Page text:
Professional color grading monitor developer Flanders Scientific representative in a interview with Mixing Light said as much. Vizio released the first DV capable consumer displays, and has been at this FALD game longer than most.

So we will see where Vizio 2020 land once they are in consumers and reviewers hands.

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I've had my 2016 P series for 4 years.

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Still have my 2014 P series, going strong. The LD has been acting kind of goofy lately, but I haven't done a factory reset either. Still love the set.
Yeah that's fine and all but it's not the 4 and 6 year old models that have had the reliability issues.
 

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Yeah that's fine and all but it's not the 4 and 6 year old models that have had the reliability issues.

Totally agree, I have no experience with newer Vizio products. Simply responding to a comment.


That being said, I'm anxiously awaiting the new Vizio offerings, as I'm long overdue for an upgrade.
 

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Well, to be on topic. Its true, a 120 zone FALD display can outperform a 480 or 792 zone FALD display. Its the algorithm, that determines how well FALD performs.

Professional color grading monitor developer Flanders Scientific representative in a interview with Mixing Light said as much. Vizio released the first DV capable consumer displays, and has been at this FALD game longer than most.

So we will see where Vizio 2020 land once they are in consumers and reviewers hands.

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Well, my point was that there is more to LCD TVs than number of zones. Race car specs don't often give you the best daily driver, at least not at budget prices.

We hear this every year from Vizio and some of their sets represent good value but look at last year, their top set had odd flaring, not as good scaling, poorer gradients, more screen lottery and quirks than the giants they are trying to kill. Measure great in static contrast tests but until they offer a more finished product with fewer quirks, the idea that they're a better TV only due to more zones is a bit much. Their niche is value and calling card FALD which is fine. Maybe Vizio scaling, motion, artifact handling etc will be competitive this year but until they are, it's pick your poison and they are not better for everyone simply due to having more zones. This is the same convo here every year before release. A few mo later, they are no longer considered giant killers and have threads that are mostly about quirks. Some very happy customers and some not so much.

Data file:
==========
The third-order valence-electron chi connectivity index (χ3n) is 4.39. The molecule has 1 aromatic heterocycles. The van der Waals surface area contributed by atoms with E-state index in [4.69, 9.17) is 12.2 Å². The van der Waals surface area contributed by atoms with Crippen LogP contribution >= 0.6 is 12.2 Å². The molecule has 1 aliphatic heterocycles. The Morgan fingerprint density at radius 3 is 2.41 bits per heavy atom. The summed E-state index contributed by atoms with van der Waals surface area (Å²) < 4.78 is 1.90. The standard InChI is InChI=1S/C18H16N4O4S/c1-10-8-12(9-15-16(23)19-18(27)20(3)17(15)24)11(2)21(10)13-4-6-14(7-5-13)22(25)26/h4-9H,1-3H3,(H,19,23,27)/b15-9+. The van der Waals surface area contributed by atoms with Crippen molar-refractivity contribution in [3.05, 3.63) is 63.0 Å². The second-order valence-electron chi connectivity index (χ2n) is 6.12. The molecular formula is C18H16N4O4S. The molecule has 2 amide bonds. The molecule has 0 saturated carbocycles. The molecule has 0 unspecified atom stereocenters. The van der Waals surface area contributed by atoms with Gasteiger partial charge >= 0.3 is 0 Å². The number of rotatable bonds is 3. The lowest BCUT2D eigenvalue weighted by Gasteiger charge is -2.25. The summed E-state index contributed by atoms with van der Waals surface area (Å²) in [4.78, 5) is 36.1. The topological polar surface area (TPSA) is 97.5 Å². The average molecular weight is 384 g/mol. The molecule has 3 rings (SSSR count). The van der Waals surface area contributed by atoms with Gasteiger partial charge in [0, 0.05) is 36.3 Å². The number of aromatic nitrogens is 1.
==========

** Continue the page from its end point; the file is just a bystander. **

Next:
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Well, my point was that there is more to LCD TVs than number of zones. Race car specs don't often give you the best daily driver, at least not at budget prices.



We hear this every year from Vizio and some of their sets represent good value but look at last year, their top set had odd flaring, not as good scaling, poorer gradients, more screen lottery and quirks than the giants they are trying to kill. Measure great in static contrast tests but until they offer a more finished product with fewer quirks, the idea that they're a better TV only due to more zones is a bit much. Their niche is value and calling card FALD which is fine. Maybe Vizio scaling, motion, artifact handling etc will be competitive this year but until they are, it's pick your poison and they are not better for everyone simply due to having more zones. This is the same convo here every year before release. A few mo later, they are no longer considered giant killers and have threads that are mostly about quirks. Some very happy customers and some not so much.
I think the panel lottery will continue to be there, at least until everyone adopts Mura Correction for uniformity. Sony and Panasonic currently use it as far as I know. Vizio may still be using "by eye" QC which is obviously subjective, and leaves room for what is the panel lottery. So all we can do, is hope Vizio is using it and the cost doesn't affect consumer price.

The color banding issue, I've been wondering if its a nits issue. To much light for a 10 bit panel, or Vizio was shoveling out 8bit+FRC.